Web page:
Area schools damaged in downpour, floods
Published 9:35 pm Tuesday, September 4, 2012
Teachers, staff and administrators at Brantley Elementary knew today would be a little bit of a struggle dealing with the weather. But up until the time water began making its way into the building, they had no idea how much of struggle they’d have to deal with.
I’ve worked here nine years and I’ve never seen anything like this,” said Audrey Strong, school principal. “We’ve never had this type of flooding.”
Two classrooms in the left wing of the building and the library saw the most water damage, Strong said. Several books and other classroom materials were destroyed.
“Maintenance came in and dug trenches around the school and so we’re hoping and we’re praying that the water will stop,” Strong said at about 11:30 a.m. Tuesday.
Strong said when they realized the water was rising; school administrators immediately evacuated the children to higher ground.
“We got them out in such a hurry this morning once we started to see that the water was coming in,” Strong said. “They all just had a look of disbelief on their faces, they just did not believe this was happening.”
Maintenance workers dug trenches around the school, trying to ward off any more water.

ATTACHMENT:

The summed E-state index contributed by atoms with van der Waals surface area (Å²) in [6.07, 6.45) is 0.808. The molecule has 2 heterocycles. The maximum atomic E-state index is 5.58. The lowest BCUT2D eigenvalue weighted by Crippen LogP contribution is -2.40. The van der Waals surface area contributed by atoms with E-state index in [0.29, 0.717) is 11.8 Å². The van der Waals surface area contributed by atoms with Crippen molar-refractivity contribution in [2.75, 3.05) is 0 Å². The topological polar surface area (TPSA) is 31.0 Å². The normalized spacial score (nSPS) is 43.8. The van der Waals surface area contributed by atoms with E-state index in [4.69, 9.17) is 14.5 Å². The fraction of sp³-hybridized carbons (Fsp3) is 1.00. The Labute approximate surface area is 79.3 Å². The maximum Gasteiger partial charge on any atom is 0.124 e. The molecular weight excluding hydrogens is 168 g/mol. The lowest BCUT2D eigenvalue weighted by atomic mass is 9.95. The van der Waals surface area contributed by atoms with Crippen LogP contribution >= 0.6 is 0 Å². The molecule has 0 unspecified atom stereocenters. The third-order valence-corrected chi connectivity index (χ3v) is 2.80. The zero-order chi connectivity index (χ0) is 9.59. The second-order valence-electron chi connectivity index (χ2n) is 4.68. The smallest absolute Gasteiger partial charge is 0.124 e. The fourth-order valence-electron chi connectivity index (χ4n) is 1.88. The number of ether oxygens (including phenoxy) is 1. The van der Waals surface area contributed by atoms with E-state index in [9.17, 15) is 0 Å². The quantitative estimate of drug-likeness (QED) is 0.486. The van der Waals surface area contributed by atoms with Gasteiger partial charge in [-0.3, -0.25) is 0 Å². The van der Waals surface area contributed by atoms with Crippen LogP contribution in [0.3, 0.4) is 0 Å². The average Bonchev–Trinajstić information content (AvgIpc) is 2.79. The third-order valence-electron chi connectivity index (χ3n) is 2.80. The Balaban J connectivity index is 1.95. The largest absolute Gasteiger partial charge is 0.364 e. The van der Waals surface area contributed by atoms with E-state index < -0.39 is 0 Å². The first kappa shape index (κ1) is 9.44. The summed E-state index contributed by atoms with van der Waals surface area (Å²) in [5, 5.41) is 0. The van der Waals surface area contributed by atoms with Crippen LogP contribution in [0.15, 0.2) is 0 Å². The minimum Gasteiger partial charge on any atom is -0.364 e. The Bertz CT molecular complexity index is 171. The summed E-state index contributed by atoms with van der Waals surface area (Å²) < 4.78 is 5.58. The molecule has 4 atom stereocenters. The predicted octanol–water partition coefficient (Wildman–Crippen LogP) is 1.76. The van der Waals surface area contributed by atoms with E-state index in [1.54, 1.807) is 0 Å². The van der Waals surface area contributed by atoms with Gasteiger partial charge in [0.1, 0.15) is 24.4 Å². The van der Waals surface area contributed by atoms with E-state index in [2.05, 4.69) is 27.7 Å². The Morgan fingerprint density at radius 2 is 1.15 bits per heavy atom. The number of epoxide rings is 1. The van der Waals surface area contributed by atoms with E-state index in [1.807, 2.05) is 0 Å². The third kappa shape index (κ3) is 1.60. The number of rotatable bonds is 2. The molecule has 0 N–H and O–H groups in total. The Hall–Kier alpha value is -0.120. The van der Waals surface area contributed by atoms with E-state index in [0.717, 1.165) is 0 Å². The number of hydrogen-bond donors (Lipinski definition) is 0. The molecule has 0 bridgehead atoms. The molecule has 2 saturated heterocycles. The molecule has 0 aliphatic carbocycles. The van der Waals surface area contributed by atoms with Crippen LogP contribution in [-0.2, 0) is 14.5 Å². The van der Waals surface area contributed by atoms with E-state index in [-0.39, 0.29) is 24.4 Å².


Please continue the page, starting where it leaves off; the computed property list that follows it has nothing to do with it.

“We’re all working really hard to make sure we can get as much water up as we can,” Strong said. Several pumps were also brought in to alleviate some of the water damage in the library.
Although Brantley did not close its doors and send children home, several other schools did, including Wallace Community College.
Ellwood Christian Academy released students at noon while Selma City Schools, Dallas County Schools, Morgan Christian Academy and Meadowview Christian School remained open.
Desiree Taylor, director of communications and public relations for Concordia, said about 70 students were evacuated from East campus.
Evacuees will be staying at local motels while the college tries to repair water damage, Taylor said. As for other areas of the school, damage is still being evaluated.
“The amount of damage cannot be determined at this point as professionals are still addressing the situation,” said Rev. Dr. Tilahun Mendedo, president of Concordia College.
Times-Journal staff writer Katie Wood also contributed to this article.